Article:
Space Ramblings

Isaac Asimov Never Said that Robots Cannot Harm People

This particular bit of idiocy seems to keep cropping up, including from people who should know better, but for some bloody reason, don’t. This issue comes to mind namely because both SomethingAwful in their 22 Most Awful Things About Science Fiction and Mike Resnick in his Baen’s column go into this.

The sad truth about the Three Laws of Robotics is that they are entirely removed from reality. Even in Asimov’s heyday the military was developing and deploying computer-controlled machines designed to kill.

Is how SA puts it. SA at least has an excuse because it’s run staffed by morons who pay 10 bucks just to be given the privilege to post on their forum. Mike Resnick has much less of an excuse,

And let’s start with one that even non-science-fiction people like to quote: Isaac Asimov’s First Law of Robotics, which states that a robot cannot harm a human being, or through inaction allow harm to come to a human being.

Sounds sensible. Of course we’ll build that into every robot we ever make. Everyone knows that.

Uh…well, maybe not quite everyone. Seems to me that in 1991, the entire world saw a smart bomb, which is nothing but a robot in other-than-humanoid form, find its way down an Iraqi chimney. In 2003, we saw the Navy fire a smart bomb into the air while at sea, and the bomb, using its (non-positronic) brain, found its target 450 miles away. So much for First Law.

So much for Mike Resnick. Isaac Asimov did not postulate that every robot we build will have the Three Laws built into it. Isaac Asimov developed the concept of a fictional universe where intelligent robots are used in the home and for other consumer uses and that to reassure people, these robots are based on the Three Laws. This is of course a fictional scenario. Isaac Asimov never believed that we’d never build robots to kill people. What he postulated reasonably enough, is that if we’re going to use robots in the home and sell them to consumers, they need safeguards and the Three Laws make a certain amount of sense in that regard. Isaac Asimov was a pacifist and at no point in Asimov’s novels set on Earth is there a war in progress.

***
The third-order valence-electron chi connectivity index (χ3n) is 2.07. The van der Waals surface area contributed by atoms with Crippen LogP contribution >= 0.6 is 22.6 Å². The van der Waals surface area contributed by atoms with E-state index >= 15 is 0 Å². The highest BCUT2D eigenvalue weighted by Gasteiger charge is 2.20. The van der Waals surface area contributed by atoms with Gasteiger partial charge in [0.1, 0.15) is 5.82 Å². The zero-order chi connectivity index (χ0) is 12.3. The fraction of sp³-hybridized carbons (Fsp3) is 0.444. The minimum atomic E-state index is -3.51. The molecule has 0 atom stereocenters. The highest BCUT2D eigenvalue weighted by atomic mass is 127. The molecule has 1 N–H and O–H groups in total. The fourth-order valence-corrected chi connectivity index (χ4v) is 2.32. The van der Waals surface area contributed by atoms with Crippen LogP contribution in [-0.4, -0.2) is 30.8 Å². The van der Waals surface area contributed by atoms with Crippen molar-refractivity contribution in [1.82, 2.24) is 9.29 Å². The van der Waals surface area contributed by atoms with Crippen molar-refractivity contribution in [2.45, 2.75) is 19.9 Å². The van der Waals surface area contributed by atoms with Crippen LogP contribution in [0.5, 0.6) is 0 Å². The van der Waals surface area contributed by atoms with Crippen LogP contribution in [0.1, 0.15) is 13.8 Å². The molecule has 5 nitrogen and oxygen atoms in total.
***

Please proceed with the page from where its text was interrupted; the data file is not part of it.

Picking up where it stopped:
Finally talking today about robots in the Three Laws sense is irrelevant. We have nothing today that remotely compares to the kind of intelligent robots Asimov was writing about. Computer controlled is correct. We have computer controlled bombs but that computer is controlled by a man. Our computers are programmed systems designed for specific tasks. They are not artificial intelligences and it is stupid to claim that the Three Laws are irrelevant because we’re building remote guided weapons to kill people. It’s as silly as claiming that the trigger on a gun disproves the Three Laws.

If we ever do create robots with minds complex enough to be able to exercise real choice then we may well need something like The Three Laws in place. Ultimately though the Three Laws are a logical dillema of the sort Asimov loved to unravel. They are not a work of ironclad futurism and while SA may not know better, Baen’s Universe should.

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